TABLE I.POI.ISH COB/[POSITIONS Polish Composition 1 Gloss Water Example Resin Solution of Leveling Efioct Applying Example No. Resin Solution Polyethylene Polymer Resistance 2nd Coat Wax Emulsion Emulsion 5 1 25 10 65 Good Good Fair Good. Ctzmpara- Ive:
l 40 10 50 .....L10 "do do Moderately Dull. 6 Commercm Resm 30 25 Fair do do Slightly Dull.
1 Parts by weight, 16% Total solids.
Example 2 Amyl alcohol (616 parts) was used in this example. Brittle resin test data: acid number275, melting point 124 degrees centigrade, and Gardner color-5. Ammoniawater solution, 16 percent solids, test data: Gardner- Holdt viscosity-A Gardner color4 to 5, pH7.6 and appearance clear.
Example 3 The alkanol used in this example was 2-ethyl hexyl alcohol (910 parts). Brittle resin test data: acid number- 315, melting point-400 degrees centigrade, and Gardner color 3. Ammonia-water solution, 16 percent solids, test data: Gardner-Holdt viscosityA Gardner color-3 to 4, pH9.2 and appearance clear.
Example 4 Butanol (1,042 parts) and tertiarybutyl perbenzoate (52 parts) were used in this example. Brittle resin test data: acid number 231, melting point-109 degrees centigrade, and Gardner color-5. Ammonia-Water solution, 16 percent solids, test data: Gardner-Holdt viscosityA Gardner color number-5, pH 8.2 and appearance semiclear.
The coating results show that the gloss and leveling properties were equivalent to the control. Additionally, effects due to polish recoating and water resisance were about equivalent, both being satisfactory. Improved surface hardness and toughness were indicated on the coatings of this invention. This increased hardness is desirable since the harder the surface the less the dirt pick-up will be. Coating compositions containing the resins of this invention were noticeably lighter in color than the coatings based on rosin polyesters.
Various changes and modifications may be made in the method and apparatus of this invention and in the mole ratios of the resins of this invention, certain preferred ones of which have been herein described, without departing from the spirit and scope of this invention.
What is claimed is:
1. An aqueous emulsion coating composition compris ing a waxy polymer, a hard polymer derived from an ethylenically unsaturated monomer, an alkali soluble resin, emulsifier and water, said resin and mixture of Waxy and hard polymer being present in a Weight ratio from about 10:90 to about 70:30, said alkali soluble resin being of the formula wherein n is a number from 1 to 9 and R is selected from the group consisting of alkyl and alkylene oxy alkyl, R contains from 1 to 20 carbon atoms, said alkali soluble resin being prepared by gradually adding a mixture of free radical initiator, styrene and ROI-i to a solvent solution of maleic anhydride, in the mole ratio of maleic anhydride to styrene of from between about one to 0.7 and about one to 0.85, and in a mole ratio of maleic anhydride to ROH of from between about one to 0.5 and about one to one, at an elevated temperature between about 115 and 180 degrees Centigrade until the acid number of the resin is between about 180 and 340, said coating composition having a pH of at least 7.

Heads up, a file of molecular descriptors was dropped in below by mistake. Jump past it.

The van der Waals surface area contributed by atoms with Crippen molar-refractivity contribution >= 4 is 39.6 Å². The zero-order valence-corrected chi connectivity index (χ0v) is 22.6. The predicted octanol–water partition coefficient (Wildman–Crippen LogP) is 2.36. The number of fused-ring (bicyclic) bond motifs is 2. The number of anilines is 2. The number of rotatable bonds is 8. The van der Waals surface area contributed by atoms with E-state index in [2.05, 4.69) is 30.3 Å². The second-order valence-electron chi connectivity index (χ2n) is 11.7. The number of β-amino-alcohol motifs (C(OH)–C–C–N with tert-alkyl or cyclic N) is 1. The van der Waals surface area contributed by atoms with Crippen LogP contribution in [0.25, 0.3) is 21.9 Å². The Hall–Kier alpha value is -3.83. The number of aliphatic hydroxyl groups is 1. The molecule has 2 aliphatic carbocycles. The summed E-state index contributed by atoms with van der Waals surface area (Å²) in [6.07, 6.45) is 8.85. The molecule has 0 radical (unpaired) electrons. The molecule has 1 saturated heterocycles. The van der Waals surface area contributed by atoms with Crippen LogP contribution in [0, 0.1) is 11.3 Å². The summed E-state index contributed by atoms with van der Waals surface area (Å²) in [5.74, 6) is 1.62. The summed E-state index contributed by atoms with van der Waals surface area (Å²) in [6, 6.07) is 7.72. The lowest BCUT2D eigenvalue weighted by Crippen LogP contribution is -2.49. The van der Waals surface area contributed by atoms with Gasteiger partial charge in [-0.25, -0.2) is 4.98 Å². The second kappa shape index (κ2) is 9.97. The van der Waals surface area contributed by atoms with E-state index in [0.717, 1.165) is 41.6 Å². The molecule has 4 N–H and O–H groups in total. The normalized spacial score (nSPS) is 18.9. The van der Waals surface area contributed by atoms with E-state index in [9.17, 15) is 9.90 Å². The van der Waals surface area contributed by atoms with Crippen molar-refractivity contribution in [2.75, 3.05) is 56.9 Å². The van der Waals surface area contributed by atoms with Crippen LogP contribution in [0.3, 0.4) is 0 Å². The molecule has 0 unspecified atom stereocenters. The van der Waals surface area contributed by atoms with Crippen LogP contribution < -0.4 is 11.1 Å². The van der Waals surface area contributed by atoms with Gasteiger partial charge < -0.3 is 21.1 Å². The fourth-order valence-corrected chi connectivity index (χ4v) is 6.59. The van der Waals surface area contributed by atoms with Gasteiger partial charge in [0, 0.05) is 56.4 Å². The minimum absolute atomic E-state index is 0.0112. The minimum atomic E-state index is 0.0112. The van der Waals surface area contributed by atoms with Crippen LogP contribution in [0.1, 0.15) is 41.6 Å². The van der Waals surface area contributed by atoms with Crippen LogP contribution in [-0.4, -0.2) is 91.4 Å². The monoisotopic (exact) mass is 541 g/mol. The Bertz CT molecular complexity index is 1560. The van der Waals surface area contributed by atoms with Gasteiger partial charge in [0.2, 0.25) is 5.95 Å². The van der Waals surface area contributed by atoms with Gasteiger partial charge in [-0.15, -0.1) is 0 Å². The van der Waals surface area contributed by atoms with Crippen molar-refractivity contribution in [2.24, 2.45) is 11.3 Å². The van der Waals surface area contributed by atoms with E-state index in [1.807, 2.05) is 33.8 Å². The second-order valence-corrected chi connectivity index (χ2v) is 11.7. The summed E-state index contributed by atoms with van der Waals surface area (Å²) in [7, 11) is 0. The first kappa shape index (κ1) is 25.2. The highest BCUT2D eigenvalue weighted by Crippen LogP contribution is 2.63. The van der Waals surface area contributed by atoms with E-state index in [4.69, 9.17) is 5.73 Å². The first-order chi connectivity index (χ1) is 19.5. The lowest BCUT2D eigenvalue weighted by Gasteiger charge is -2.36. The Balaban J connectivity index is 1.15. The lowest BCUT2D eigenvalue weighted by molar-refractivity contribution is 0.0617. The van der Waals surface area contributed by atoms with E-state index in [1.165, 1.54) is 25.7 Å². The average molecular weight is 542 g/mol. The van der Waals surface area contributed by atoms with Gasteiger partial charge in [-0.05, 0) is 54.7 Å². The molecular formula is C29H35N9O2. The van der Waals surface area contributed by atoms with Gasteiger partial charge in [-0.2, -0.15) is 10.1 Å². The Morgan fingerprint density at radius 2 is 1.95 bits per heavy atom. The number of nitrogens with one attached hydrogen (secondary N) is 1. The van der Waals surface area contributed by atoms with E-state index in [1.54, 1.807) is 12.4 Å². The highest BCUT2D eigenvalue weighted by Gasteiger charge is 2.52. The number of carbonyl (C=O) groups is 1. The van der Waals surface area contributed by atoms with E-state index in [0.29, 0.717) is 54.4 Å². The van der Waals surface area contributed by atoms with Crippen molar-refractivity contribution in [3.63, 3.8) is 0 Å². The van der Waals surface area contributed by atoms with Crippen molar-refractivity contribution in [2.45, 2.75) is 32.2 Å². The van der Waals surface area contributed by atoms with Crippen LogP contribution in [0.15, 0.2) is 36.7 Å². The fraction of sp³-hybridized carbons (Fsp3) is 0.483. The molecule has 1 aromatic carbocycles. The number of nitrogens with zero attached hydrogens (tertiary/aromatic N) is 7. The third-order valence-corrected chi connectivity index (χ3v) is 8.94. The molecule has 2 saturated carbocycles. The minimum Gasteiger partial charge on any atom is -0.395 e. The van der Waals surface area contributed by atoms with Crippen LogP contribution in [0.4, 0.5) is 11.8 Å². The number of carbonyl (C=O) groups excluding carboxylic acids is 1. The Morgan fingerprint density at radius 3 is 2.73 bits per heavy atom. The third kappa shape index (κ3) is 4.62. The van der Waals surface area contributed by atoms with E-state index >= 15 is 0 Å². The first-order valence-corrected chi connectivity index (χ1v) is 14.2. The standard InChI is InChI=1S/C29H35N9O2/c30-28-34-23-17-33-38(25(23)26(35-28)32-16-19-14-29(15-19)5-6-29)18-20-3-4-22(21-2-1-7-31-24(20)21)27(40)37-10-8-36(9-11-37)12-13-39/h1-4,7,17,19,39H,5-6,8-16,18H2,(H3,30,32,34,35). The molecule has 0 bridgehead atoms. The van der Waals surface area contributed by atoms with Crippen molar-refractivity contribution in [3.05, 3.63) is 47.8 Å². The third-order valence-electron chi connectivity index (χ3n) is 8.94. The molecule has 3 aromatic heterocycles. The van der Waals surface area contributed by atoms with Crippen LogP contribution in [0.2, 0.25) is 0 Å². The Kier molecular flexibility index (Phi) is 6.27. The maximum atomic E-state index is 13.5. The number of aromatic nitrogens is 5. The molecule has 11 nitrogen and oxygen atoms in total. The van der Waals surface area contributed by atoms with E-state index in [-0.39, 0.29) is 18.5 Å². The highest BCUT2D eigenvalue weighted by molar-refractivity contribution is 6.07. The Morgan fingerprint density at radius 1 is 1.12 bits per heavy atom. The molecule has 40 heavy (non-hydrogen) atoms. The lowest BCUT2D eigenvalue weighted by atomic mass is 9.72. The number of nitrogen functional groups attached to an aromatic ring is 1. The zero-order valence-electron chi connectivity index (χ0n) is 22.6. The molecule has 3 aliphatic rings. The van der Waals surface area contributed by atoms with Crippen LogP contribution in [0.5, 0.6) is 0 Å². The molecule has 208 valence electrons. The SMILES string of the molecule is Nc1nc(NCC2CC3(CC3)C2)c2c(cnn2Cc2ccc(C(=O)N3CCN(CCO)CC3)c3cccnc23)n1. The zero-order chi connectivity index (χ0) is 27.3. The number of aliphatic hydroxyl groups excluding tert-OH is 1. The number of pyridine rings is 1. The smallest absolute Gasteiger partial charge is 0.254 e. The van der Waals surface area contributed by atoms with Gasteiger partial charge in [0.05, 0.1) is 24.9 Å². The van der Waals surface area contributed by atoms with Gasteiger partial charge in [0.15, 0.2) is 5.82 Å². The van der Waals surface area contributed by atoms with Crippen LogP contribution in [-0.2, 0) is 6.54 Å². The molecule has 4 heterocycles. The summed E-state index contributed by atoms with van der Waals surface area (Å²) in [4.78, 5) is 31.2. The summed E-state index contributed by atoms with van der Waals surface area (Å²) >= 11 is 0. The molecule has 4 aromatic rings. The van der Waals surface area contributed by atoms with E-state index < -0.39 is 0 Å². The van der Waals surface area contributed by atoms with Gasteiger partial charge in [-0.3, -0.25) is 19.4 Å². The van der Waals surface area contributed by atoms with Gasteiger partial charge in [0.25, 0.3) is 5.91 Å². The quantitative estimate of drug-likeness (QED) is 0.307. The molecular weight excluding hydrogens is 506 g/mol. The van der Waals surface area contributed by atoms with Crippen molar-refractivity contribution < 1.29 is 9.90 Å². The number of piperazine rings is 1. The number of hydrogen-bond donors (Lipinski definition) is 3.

2. An aqueous emulsion coating composition according to claim 1 wherein R is butyl.
References Cited UNITED STATES PATENTS 2,640,819 6/1953 Barrett 26078.5 3,234,158 2/1966 Pfiuger et al. 260-296 3,342,787 9/1967 Muskat 26078.5
MURRAY TILLMAN, Primary Examiner.
SAMUEL H. BLECH, Examiner.
0 W. J. BRIGGS, Assistant Examiner.
|Cited Patent||Filing date||Publication date||Applicant||Title|
|US2640819 *||Apr 29, 1950||Jun 2, 1953||Monsanto Chemicals||Process for polymerizing styrene and maleic compounds|
|US3234158 *||Aug 30, 1962||Feb 8, 1966||Borden Co||Floor polish|
|US3342787 *||Aug 8, 1961||Sep 19, 1967||Sinclair Research Inc||Resinous compositions|
|Citing Patent||Filing date||Publication date||Applicant||Title|
|US4013607 *||Jun 19, 1974||Mar 22, 1977||S. C. Johnson & Son, Inc.||Self-stripping coating composition|
|US4290931 *||May 24, 1979||Sep 22, 1981||Hoechst Aktiengesellschaft||Aqueous plastics dispersion on the basis of vinyl ester polymers, process for the manufacture thereof, and coating material made therefrom|
|US4339371 *||Mar 20, 1981||Jul 13, 1982||American Cyanamid Company||High concentration water-soluble polymers in water-in-oil emulsions|
|US4613646 *||Apr 15, 1985||Sep 23, 1986||S. C. Johnson & Son, Inc.||Cleaning and polishing compositions|
|US4810407 *||Sep 2, 1987||Mar 7, 1989||S. C. Johnson & Son, Inc.||Non-homogenized multi-surface polish compositions|
|U.S. Classification||524/601, 524/549|
|International Classification||C08F22/04, C08F8/00, C09D135/06|
|Cooperative Classification||C08F2800/20, C09D135/06, C08F22/04|
|European Classification||C08F22/04, C09D135/06, C08F8/00|